30A Lyncombe Hill, Lyncombe
30A Lyncombe Hill is a 1960s unlisted, single storey independent dwelling situated within the Bath conservation area and World Heritage site. It is situated immediately next to the end of the Grade II late Georgian terrace 32-44 Lyncombe Hill. Along its northern elevation, the dwelling is materially attached to the 1888 wing extension of the Grade II 1830 30 Abbey Lodge, a late Georgian villa in the Tudorbethan style. Whilst it is acknowledged that by merit of 30A Lyncombe Hill’s separate ownership, late 20th century construction, and lack of architectural or historic interest, the building does not fall under the Grade II status of 30 Abbey Lodge. However, due to the building’s material connection and immediate physical and visual presence within the setting of a Grade II listed heritage asset, the scale and design approach of the proposed replacement dwelling must be carefully considered in relation to its possible impact on 30 Abbey Lodge’s special architectural and historic interest.
BPT objected to a previous iteration of the scheme in 2018 (see 18/04240/FUL). We additionally commented on resubmitted applications 20/03069/FUL & 20/03118/LBA in support of the improved fenestration details and simplified elevational treatment, whilst continuing to highlight the awkward interaction of the proposed mansard roof with the 1886 wing extension and partial obscuration of windows in the south elevation.
Therefore, we maintain that the principle of development on this site is acceptable, subject to assessment of height, massing, and design, use of materials, and their associated impact on the listed building.
With regards to the unaltered design aspects of the application, we reiterate our previous comments as previously submitted to applications 20/03069/FUL & 20/03118/LBA as follows:
“We are pleased to see that our previous comments have been positively incorporated into a revised design. In particular, the retention of the round windows and the insertion of French doors more in keeping with the established fenestration style of the 1886 wing extension has significantly reduced proposed visual harm to a listed building. We note the drastic reduction of the windows and doors on the proposed east elevation, and although they do remain considerable in size, the use of plain glazing is less visually distracting than the previously proposed crittal-style fenestration.
“We further note the improvements made to the roof in the change of zinc to slate, although we would recommend that the proposed type of slate is confirmed with the planning officer as part of this application. The dormer windows have an improved setting visually ‘grounded’ behind the parapet rather than ‘floating’ mid-way up the roof.”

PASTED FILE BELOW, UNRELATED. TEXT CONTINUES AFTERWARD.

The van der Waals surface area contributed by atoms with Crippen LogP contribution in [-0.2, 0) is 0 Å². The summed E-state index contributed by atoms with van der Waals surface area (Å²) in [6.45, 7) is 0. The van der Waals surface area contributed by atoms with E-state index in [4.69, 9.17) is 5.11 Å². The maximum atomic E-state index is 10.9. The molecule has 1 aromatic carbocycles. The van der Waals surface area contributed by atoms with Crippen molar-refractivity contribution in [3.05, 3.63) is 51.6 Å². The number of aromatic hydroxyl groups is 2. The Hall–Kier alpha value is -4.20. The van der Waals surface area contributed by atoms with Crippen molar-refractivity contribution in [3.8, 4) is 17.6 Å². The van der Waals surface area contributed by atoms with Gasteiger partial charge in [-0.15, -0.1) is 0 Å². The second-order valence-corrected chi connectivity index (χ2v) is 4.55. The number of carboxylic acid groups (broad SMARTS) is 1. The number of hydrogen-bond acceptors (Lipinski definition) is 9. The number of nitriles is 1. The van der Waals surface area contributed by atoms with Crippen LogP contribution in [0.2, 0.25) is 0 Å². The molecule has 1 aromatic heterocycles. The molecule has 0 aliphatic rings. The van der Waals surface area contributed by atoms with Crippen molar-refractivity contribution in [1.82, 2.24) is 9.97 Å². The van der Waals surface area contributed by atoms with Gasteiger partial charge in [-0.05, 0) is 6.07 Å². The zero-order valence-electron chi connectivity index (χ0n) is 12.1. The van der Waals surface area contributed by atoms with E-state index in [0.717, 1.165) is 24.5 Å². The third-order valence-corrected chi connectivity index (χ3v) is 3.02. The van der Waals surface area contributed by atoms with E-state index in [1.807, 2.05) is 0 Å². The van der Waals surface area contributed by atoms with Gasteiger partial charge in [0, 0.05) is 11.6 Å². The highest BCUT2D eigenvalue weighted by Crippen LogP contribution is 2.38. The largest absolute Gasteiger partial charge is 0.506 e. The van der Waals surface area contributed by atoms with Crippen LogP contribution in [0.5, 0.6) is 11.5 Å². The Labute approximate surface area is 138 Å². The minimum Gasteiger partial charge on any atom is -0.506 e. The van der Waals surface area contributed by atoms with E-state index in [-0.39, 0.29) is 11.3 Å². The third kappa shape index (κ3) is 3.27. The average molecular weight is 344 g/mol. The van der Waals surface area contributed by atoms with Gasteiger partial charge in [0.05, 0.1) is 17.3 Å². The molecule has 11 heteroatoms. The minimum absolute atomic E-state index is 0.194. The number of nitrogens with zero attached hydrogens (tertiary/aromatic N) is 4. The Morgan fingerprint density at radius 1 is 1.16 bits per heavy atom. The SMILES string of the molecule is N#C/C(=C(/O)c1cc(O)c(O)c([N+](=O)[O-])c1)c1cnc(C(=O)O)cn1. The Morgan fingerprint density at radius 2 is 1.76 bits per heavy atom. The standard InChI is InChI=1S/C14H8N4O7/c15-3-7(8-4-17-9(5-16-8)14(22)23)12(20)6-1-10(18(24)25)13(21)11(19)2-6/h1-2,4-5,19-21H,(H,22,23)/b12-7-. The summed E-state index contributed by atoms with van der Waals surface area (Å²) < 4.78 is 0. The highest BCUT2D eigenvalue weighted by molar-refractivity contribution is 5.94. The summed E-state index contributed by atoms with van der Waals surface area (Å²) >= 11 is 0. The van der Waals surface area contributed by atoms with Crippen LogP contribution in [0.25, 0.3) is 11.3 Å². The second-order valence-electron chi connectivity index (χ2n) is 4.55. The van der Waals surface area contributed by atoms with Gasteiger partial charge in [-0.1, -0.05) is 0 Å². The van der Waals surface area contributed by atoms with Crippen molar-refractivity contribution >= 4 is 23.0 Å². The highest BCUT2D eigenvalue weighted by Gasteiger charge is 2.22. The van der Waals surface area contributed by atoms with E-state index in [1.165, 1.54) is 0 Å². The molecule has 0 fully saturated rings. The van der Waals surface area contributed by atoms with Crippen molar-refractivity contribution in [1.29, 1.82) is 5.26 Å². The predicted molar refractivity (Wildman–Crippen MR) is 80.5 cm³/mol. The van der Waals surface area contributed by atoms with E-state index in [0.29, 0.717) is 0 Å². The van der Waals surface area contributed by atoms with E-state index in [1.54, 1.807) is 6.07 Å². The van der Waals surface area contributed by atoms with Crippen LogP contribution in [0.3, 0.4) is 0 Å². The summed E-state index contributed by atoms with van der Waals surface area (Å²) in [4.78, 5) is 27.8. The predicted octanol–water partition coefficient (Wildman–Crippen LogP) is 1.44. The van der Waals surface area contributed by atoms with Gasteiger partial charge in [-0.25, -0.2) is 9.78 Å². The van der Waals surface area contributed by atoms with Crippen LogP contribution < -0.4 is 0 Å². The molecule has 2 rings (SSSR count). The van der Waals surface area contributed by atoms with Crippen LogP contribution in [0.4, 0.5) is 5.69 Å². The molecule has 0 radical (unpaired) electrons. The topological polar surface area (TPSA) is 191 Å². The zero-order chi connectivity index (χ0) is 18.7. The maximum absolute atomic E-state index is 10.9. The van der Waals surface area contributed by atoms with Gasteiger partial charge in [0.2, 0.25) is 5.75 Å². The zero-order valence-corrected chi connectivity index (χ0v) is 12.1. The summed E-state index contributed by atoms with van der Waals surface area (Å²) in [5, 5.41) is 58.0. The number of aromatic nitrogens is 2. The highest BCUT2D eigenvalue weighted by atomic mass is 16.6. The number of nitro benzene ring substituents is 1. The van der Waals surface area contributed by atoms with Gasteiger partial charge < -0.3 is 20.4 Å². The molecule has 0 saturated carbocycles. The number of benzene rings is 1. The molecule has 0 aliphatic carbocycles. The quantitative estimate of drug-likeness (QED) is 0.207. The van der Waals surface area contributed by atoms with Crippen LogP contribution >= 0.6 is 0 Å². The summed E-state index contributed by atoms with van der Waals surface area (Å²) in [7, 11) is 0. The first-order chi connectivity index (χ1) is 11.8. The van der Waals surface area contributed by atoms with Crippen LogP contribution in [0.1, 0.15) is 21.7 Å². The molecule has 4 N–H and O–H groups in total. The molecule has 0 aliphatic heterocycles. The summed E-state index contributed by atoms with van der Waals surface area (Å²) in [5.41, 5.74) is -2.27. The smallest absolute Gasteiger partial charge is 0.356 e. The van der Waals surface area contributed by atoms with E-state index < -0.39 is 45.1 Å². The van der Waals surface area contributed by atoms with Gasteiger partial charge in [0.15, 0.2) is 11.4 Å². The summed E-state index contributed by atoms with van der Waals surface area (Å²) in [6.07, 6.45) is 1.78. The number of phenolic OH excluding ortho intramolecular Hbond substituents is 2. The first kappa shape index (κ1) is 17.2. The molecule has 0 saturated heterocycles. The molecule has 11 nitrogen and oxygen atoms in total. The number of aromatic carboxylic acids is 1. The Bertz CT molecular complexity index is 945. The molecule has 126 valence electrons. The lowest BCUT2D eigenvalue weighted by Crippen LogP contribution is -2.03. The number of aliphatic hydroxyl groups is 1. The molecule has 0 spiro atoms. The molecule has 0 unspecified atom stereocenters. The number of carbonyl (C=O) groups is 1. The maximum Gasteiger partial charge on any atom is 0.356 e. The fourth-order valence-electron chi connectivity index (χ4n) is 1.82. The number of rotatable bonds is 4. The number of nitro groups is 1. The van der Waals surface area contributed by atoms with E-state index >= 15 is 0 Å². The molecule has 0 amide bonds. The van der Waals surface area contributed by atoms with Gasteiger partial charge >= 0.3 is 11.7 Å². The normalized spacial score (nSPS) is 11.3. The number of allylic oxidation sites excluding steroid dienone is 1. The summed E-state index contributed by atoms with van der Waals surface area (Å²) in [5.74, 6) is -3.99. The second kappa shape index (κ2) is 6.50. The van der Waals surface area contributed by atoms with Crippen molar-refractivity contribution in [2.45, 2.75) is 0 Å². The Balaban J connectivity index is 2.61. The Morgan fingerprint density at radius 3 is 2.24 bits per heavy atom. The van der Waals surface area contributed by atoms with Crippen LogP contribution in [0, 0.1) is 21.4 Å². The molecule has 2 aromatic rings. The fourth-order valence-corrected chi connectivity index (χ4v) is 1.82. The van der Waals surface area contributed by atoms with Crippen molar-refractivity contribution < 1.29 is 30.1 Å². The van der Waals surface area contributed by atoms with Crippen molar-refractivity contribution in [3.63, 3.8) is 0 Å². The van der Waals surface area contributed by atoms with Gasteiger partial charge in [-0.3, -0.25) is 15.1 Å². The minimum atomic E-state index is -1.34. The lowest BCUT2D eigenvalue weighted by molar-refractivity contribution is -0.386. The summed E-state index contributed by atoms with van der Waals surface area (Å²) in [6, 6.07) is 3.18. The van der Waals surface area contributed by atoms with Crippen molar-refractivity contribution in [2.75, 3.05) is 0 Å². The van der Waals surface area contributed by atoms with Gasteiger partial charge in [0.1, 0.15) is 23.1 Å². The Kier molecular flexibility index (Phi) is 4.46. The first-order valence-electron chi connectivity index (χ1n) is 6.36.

Whilst the retained proposal of a mansard roof would continue to partially obscure the south elevation of the 1886 wing, the revised reductions in roof height and width are a notable improvement to the scheme and would better reveal the southern elevation’s windows. No material harm or intervention is proposed to the windows. The increased gap created from the 1886 wing means the proposal can be better read as a separate dwelling in close range views, whilst remaining suitably recessive in scale and design and without significant architectural conflict.
The landscape of Lyncombe Hill is characterised by its large Georgian and Victorian dwellings set into the hillside, with semi-detached townhouses and terraces designed to look like individually positioned villas in their wooded landscape setting. The panoramic views from Widcombe to the east are characterised by a medium density of designed, ‘standalone’ development in Bath vernacular such as Bath stone. The area’s roofscape is of particular visual prominence, of a mix of hipped or M-shaped pitched natural slate roofs with some instances of mansard roofs such as 30 Abbey Lodge. As a result, the proposed addition of a slate mansard roof would be more in keeping with the area’s roofscape and material context, although the consequent increased height of the building would result in an increased visual prominence in landscape views and a potential for harm.
However, it appears that the landscape visuals provided are outdated and instead show the previous, refused roofline as proposed. We suggest this is therefore updated to highlight how the reduction in roof height and scale appears within its wider landscape context for the benefit of the case officer.